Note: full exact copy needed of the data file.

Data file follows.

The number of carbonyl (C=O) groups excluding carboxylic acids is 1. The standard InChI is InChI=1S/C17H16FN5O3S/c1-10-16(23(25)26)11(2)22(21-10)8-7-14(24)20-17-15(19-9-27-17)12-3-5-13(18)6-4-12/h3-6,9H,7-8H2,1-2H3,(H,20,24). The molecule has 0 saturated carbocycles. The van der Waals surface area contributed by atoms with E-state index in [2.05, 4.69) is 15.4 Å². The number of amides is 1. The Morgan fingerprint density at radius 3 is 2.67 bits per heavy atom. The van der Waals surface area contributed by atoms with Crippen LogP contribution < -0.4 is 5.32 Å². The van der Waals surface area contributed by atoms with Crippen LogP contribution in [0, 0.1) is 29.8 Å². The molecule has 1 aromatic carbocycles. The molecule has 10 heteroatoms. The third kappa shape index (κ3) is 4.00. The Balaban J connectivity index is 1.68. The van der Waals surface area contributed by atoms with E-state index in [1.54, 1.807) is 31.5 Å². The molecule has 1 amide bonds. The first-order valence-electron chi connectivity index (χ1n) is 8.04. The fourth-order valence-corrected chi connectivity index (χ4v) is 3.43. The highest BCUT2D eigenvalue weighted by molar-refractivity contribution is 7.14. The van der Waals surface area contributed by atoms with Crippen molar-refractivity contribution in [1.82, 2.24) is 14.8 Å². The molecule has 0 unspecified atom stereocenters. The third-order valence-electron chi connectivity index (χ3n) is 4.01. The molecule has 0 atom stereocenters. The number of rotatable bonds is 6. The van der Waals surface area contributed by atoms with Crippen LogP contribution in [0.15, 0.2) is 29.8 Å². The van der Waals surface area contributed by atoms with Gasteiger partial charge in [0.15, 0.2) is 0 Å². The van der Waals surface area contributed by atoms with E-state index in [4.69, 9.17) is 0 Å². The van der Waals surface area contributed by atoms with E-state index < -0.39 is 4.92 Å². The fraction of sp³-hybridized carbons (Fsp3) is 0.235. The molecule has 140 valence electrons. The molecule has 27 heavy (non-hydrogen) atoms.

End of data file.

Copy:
The number of carbonyl (C=O) groups excluding carboxylic acids is 1. The standard InChI is InChI=1S/C17H16FN5O3S/c1-10-16(23(25)26)11(2)22(21-10)8-7-14(24)20-17-15(19-9-27-17)12-3-5-13(18)6-4-12/h3-6,9H,7-8H2,1-2H3,(H,20,24). The molecule has 0 saturated carbocycles. The van der Waals surface area contributed by atoms with E-state index in [2.05, 4.69) is 15.4 Å². The number of amides is 1. The Morgan fingerprint density at radius 3 is 2.67 bits per heavy atom. The van der Waals surface area contributed by atoms with Crippen LogP contribution < -0.4 is 5.32 Å². The van der Waals surface area contributed by atoms with Crippen LogP contribution in [0, 0.1) is 29.8 Å². The molecule has 1 aromatic carbocycles. The molecule has 10 heteroatoms. The third kappa shape index (κ3) is 4.00. The Balaban J connectivity index is 1.68. The van der Waals surface area contributed by atoms with E-state index in [1.54, 1.807) is 31.5 Å². The molecule has 1 amide bonds. The first-order valence-electron chi connectivity index (χ1n) is 8.04. The fourth-order valence-corrected chi connectivity index (χ4v) is 3.43. The highest BCUT2D eigenvalue weighted by molar-refractivity contribution is 7.14. The van der Waals surface area contributed by atoms with Crippen molar-refractivity contribution in [1.82, 2.24) is 14.8 Å². The molecule has 0 unspecified atom stereocenters. The third-order valence-electron chi connectivity index (χ3n) is 4.01. The molecule has 0 atom stereocenters. The number of rotatable bonds is 6. The van der Waals surface area contributed by atoms with Crippen LogP contribution in [0.15, 0.2) is 29.8 Å². The van der Waals surface area contributed by atoms with Gasteiger partial charge in [0.15, 0.2) is 0 Å². The van der Waals surface area contributed by atoms with E-state index in [4.69, 9.17) is 0 Å². The van der Waals surface area contributed by atoms with E-state index < -0.39 is 4.92 Å². The fraction of sp³-hybridized carbons (Fsp3) is 0.235. The molecule has 140 valence electrons. The molecule has 27 heavy (non-hydrogen) atoms.